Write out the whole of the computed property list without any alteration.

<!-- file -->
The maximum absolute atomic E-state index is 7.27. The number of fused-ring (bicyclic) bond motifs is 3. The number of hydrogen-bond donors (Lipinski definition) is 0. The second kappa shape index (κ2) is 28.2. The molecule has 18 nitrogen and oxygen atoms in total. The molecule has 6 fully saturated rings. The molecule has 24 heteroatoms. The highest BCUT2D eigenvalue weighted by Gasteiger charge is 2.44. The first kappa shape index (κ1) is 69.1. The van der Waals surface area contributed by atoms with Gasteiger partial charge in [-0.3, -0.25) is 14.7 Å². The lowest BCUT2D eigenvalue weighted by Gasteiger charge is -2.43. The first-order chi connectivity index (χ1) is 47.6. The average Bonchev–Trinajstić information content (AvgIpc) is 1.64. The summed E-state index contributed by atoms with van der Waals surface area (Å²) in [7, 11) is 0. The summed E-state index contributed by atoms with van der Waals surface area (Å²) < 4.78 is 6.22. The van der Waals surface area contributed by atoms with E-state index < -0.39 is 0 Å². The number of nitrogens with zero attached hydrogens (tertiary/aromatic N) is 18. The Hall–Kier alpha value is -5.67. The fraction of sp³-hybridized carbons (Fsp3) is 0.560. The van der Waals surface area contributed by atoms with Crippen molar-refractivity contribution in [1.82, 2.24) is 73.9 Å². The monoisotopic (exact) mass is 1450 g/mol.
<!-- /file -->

The maximum absolute atomic E-state index is 7.27. The number of fused-ring (bicyclic) bond motifs is 3. The number of hydrogen-bond donors (Lipinski definition) is 0. The second kappa shape index (κ2) is 28.2. The molecule has 18 nitrogen and oxygen atoms in total. The molecule has 6 fully saturated rings. The molecule has 24 heteroatoms. The highest BCUT2D eigenvalue weighted by Gasteiger charge is 2.44. The first kappa shape index (κ1) is 69.1. The van der Waals surface area contributed by atoms with Gasteiger partial charge in [-0.3, -0.25) is 14.7 Å². The lowest BCUT2D eigenvalue weighted by Gasteiger charge is -2.43. The first-order chi connectivity index (χ1) is 47.6. The average Bonchev–Trinajstić information content (AvgIpc) is 1.64. The summed E-state index contributed by atoms with van der Waals surface area (Å²) in [7, 11) is 0. The summed E-state index contributed by atoms with van der Waals surface area (Å²) < 4.78 is 6.22. The van der Waals surface area contributed by atoms with E-state index < -0.39 is 0 Å². The number of nitrogens with zero attached hydrogens (tertiary/aromatic N) is 18. The Hall–Kier alpha value is -5.67. The fraction of sp³-hybridized carbons (Fsp3) is 0.560. The van der Waals surface area contributed by atoms with Crippen molar-refractivity contribution in [1.82, 2.24) is 73.9 Å². The monoisotopic (exact) mass is 1450 g/mol.